Washington is reeling after a tragic weekend in DC due to gun violence. A Friday night shooting in Congress Heights killed 6-year-old Nyiah Courtney and injured five others, and a drive-by shooting on Saturday night outside Nats Park injured three people and garnered national attention for suspending a Nats game.
Many in the city feel on edge, and frustrated. “DC we gotta do better,” tweeted Washington Mystics player Natasha Cloud, who has spoken out before about gun violence in the city. Metropolitan Police Chief Robert Contee III, meanwhile, on Saturday issued an exasperated statement amid a search for the suspects in the death of 6-year-old Courtney. “We have a collective responsibility to ensure our children have every opportunity to be safe from violence,” he said at a news conference. “I am asking that we all stand together and say no more. I am sick and tired of being sick and tired.”
Earlier this month, Mayor Muriel Bowser, along with other leaders, met with President Joe Biden at the White House to discuss gun violence prevention. Bowser also spoke about the issue on national television in late June following a particularly violent 24 hour-period in DC.
A year ago, Democrats were in the streets calling to defund the police. Now Biden is pushing a national plan for fighting crime—it includes curbing illegal gun sales and putting pandemic relief funds toward law enforcement—while in New York, former police officer Eric Adams is prevailing in the mayoral race with a tough-on-crime platform. One of Adams’s most memorable moments on the trail came when he said it didn’t make sense to defund the police “at a time when Black and brown babies are being shot in our streets.”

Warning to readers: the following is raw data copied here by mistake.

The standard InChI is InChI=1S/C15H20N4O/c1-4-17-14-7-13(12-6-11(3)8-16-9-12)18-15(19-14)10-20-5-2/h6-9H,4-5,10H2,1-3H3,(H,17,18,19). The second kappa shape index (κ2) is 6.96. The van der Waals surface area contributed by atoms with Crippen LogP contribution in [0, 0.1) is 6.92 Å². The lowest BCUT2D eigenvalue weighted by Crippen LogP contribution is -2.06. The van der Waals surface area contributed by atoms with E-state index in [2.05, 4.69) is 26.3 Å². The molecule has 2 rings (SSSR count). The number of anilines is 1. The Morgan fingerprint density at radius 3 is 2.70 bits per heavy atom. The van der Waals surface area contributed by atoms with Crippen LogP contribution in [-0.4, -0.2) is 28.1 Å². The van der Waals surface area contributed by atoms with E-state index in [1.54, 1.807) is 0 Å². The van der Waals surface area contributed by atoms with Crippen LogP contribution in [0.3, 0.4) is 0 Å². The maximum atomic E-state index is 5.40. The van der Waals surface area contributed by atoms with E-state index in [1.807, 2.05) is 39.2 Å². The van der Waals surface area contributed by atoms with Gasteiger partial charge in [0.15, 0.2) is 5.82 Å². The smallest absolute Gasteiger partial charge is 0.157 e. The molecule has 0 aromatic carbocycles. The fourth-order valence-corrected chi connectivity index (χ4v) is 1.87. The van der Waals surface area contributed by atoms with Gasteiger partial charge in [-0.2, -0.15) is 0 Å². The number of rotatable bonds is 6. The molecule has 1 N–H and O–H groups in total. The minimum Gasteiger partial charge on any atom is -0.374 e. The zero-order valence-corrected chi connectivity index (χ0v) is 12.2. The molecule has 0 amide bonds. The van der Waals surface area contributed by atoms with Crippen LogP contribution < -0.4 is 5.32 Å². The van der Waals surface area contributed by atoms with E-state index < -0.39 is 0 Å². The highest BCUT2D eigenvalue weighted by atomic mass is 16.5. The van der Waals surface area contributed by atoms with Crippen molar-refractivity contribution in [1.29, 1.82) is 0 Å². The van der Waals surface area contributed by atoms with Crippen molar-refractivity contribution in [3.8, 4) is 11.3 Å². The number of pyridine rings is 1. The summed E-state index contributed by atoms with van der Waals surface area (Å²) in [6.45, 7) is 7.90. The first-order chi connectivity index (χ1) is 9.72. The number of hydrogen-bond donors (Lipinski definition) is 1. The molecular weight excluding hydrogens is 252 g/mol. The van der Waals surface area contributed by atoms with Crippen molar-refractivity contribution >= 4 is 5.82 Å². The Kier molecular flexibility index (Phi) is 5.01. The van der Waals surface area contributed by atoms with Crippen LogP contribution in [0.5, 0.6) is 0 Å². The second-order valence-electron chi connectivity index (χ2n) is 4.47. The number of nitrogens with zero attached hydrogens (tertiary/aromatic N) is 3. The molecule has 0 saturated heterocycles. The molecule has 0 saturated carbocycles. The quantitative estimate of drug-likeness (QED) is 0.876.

There’s no doubt there’s been a surge in gun violence locally during the pandemic. Take a look at the graph below—homicides rose 19 percent in DC in 2020, compared to 2019. And assaults with a dangerous weapon increased 3 percent.
This hasn’t just happened in DC. Across the country, local leaders have been struggling to handle the increase in gun violence that their cities have seen during the pandemic.
But what’s happening so far this year?
To read recent metro-news coverage (and the narrative about a coming messaging war in Washington around crime and defunding the police) is to see an uptick in statements and stories about an uptick in crime. But a look at data from MPD shows that while crime is up in DC compared to pre-pandemic times, it is so far on par with last year at this time.
Homicides in DC are at the same level now as they were at this point in 2020, with 103 recorded so far this year and 104 last year. Violent crime overall is down 2 percent compared to last year. Arson and burglary have seen significant drops, while sex abuse and theft each declined 8 percent.
On the flip side, motor vehicle theft has increased by 25 percent this year, and robberies are up by 2 percent.
In other words, it’s hardly good news that we’re still essentially at pandemic-level-high homicides. But contrary to current conventional wisdom, violent crime is not spiraling higher and higher compared to last year either.